Tuesday, July 15, 2014

Why libertarianism?

The minimum that a moral theory should achieve is to be able to unambiguously separate all human actions into two categories: (1) morally permissible actions, and (2) morally impermissible actions. I have shown here and here why various forms of utilitarianism cannot achieve this purpose. Other strands of consequentialism, which is a moral philosophy according to which actions should be judged on the basis of their consequences, suffer from the same problem. Why?

Imagine that you want to eat a greasy burger. Is this a morally permissible action? Using the consequentialist approach, we would first have to determine all the consequences  of you eating a greasy burger. Although this seems a rather benign action, we must admit that, at best, we can only propose some scientific hypotheses about the effect of eating a greasy burger on your health. But, scientific theories and hypotheses are only tentative statements about the world. They are not the same as truth. In other words, we will never know if our theories about the effects of eating a greasy burger are true or not. More importantly, we will never know the full scope of the consequences of any human action.

But, let us, for the sake of argument, assume that we have godly powers, so we can look at any action and know all of its consequences on all people from now to eternity. Suppose, for example, that eating a greasy burger today would shorten your life by one day, and suppose that we know all the consequences of you dying one day earlier (i.e., one more day of pain for your family and friends, one less day of food, water and air consumption, more work for the funeral home in your neighborhood, etc. etc... But, even knowing all that, and much more, won't help us determine if these consequences are overall desirable. Are they good or bad? Depending on who you ask, you might get different answers. All these answers will be equally subjective, so we have no reason to consider one of them to be more valid than any other.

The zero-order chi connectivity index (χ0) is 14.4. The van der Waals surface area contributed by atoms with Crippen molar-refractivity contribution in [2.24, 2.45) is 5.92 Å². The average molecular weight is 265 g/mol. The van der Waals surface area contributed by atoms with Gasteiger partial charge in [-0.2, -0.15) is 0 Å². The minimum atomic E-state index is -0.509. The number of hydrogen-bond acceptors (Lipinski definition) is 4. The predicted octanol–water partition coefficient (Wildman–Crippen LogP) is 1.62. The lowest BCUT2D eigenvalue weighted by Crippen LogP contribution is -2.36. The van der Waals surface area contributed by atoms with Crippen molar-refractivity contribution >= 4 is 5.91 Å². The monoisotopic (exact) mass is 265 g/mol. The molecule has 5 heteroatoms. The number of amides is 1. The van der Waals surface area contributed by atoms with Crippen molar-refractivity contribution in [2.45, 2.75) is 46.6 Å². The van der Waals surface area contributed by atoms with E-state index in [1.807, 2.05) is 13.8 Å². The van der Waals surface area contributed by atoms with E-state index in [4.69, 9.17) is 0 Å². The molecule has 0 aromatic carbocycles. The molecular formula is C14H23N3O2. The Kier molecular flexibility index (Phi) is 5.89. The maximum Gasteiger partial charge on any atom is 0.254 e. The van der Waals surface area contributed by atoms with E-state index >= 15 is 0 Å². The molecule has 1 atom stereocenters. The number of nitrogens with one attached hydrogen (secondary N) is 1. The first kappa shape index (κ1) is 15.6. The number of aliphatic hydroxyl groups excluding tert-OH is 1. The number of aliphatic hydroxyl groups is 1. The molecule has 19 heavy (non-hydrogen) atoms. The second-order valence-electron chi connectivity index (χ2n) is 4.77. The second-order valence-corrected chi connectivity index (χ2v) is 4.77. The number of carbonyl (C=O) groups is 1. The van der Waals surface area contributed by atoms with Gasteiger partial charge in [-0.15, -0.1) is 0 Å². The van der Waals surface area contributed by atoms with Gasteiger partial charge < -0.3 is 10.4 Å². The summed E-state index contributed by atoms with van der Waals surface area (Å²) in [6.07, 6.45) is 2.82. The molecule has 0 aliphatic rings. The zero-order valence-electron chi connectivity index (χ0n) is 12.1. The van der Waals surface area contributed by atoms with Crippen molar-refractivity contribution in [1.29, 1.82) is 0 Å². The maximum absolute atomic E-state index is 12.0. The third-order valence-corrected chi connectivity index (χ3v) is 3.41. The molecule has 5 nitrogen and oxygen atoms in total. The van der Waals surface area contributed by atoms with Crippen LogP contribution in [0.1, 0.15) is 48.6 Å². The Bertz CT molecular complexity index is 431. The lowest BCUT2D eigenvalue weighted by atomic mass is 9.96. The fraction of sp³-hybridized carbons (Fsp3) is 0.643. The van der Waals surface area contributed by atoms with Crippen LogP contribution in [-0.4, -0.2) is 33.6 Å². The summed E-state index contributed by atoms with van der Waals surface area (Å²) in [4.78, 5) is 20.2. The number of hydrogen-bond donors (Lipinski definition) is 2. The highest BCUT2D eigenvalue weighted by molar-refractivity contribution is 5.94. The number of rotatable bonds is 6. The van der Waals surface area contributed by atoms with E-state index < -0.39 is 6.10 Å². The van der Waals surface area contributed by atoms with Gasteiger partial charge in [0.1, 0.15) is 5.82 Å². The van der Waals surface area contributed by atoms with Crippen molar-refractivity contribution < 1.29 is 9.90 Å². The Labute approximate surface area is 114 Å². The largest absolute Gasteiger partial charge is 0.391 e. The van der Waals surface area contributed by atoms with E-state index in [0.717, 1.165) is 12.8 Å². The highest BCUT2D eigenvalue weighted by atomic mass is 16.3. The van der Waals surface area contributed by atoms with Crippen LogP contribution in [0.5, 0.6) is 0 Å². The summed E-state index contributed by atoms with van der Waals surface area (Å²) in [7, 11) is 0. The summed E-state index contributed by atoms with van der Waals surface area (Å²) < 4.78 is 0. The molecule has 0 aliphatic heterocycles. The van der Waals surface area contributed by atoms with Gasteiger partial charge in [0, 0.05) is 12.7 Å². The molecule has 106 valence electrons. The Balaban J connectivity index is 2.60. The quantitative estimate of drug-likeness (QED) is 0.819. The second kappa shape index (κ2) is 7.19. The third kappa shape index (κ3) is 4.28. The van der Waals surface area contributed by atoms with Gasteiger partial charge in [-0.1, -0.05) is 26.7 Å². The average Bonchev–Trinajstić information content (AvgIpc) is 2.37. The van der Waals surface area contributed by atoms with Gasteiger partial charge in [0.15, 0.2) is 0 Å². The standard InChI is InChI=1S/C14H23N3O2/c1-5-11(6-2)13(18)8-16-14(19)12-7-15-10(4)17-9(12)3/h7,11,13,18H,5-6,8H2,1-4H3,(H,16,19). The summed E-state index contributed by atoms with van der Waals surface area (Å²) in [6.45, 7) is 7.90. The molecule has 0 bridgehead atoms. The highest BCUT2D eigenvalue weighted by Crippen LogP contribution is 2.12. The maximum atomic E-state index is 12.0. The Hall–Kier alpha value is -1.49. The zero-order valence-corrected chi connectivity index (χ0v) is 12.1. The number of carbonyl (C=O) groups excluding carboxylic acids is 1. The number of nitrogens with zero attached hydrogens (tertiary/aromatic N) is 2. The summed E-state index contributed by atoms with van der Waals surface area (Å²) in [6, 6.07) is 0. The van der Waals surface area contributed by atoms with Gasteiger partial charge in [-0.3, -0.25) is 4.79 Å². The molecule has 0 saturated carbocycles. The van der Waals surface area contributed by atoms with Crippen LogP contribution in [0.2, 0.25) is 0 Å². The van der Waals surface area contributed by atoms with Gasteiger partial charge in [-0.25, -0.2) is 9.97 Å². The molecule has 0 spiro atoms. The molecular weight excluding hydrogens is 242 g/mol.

So, even if we assume that we have perfect knowledge, we still can't determine whether eating a burger is morally permissible if we use consequentialist ethics. Note that this does not mean that consequences don't matter. They do matter in individual decisions, but they are also always speculative and subjective in nature, and that's why they are not fit to be moral criteria. Imagine going to jail for eating a greasy burger. This might sound absurd, but if enough people believed that the consequences of you eating a greasy burger are bad enough, they might well put you in jail. If you are not convinced, think again. The prohibition era treatment of alcohol consumption was not far off.

Libertarianism, however, does satisfy this bare minimum required of a moral theory. Libertarianism defines the limits of permissible actions using objectively measureable quantities: space and time. If you own the space in which you want to eat your burger, if you own the burger, and if you don't use anyone else's property during your eating of the burger, then it is morally permissible to eat that burger. Otherwise, it is not morally permissible.

Thus, the reason why libertarianism is superior compared to consequentialist moral theories is not that it makes the world a nicer place, although I believe it does; it is superior because it satisfies the necessary condition for being a moral theory, while consequentialist theories don't. We may argue about whether or not this is sufficient for accepting libertarianism, but we must admit that this reason alone is sufficient for rejecting the status of a moral theory to utilitarianism and its derivatives.

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